Hobby Lobby’s corporate religious exemption


Late last week, the 10th US Circuit Court issued a decision in the case of Hobby Lobby v. Sebelius et al. (See Scott Alessi's comments about earlier rounds of the lawsuit here.)

The lawsuit was filed by Hobby Lobby against the federal government, particularly in relation to the HHS mandate that companies provide insurance that covers most forms of contraception to its employees. The current administration has tried to work with some religious leaders (including the USCCB) to reach a compromise whereby religiously-affiliated organizations would be exempt from the mandate, creating a work-around that would allow insurance companies to provide contraceptive coverage to women directly at no expense.

The exemption to the mandate, however, applies only to those organizations that are explicitly not-for-profit and are religiously affiliated. This means that houses of worship are certainly exempt. Hospitals, universities, and charities are also covered under the exemption.

Hobby Lobby, however, is a family-owned, for-profit arts and crafts store. They also own a Christian-themed for-profit bookstore. Therefore, the lower court decision stated that, because the corporation is for-profit, the mandate cannot apply.


That changed last week, when the 10th US Circuit Court issued a 165-page decision, which stated that because some money-making corporations are considered persons under the law, they can also hold and exercise religious belief. Therefore, Hobby Lobby should not be required to pay a fine for not providing insurance that covers contraception to their employees.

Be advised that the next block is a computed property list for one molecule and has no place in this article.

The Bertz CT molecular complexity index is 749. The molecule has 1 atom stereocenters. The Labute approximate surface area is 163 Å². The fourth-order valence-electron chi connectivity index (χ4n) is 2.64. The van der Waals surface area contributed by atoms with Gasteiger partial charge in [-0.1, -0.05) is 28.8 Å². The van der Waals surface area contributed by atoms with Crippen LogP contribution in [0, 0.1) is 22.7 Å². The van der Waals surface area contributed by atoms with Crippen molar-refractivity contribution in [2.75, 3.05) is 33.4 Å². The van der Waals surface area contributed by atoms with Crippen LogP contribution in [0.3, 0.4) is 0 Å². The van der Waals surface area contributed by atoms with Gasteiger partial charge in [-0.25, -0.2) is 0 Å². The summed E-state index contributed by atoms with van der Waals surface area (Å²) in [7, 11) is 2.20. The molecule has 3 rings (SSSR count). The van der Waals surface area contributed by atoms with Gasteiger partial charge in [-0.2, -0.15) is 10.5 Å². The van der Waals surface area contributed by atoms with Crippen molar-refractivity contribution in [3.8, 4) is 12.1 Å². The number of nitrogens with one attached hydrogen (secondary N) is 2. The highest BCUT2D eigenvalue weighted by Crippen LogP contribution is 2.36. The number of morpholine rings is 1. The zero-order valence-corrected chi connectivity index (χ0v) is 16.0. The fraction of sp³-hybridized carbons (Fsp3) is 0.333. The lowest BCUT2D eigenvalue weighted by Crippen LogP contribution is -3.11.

This ruling will undoubtedly be viewed as a victory to the USCCB and those who strongly oppose the HHS mandate based on the claim that it violates religious freedom. However, we ought to be concerned about what this ruling says about corporations.

If for-profit corporations can seek religious exemptions from governmental regulations, then they might be able to seek exemption from legislation such as the Americans with Disability Act, which requires businesses to accommodate people who have disabilities. But churches and religious institutions are exempt from many of the requirements in the ADA. Likewise, churches and religious institutions are often exempt from other laws that prevent discrimination.

If a corporation can demonstrate that it has a religious objection to any of the laws that are in place (though I do not know how a publicly-owned corporation, for example, would establish its religious character in court), then might it manage to seek exemption from laws that protect its employees from discrimination?


I appreciate that the owners of Hobby Lobby do not personally agree with the use of contraception. However, part of owning, operating, and benefiting from the profits of a business in the United States means participating in the full extent of the civic life of the country.

About the author

Kira Dault

Kira Dault is a former associate editor of  U.S. Catholic.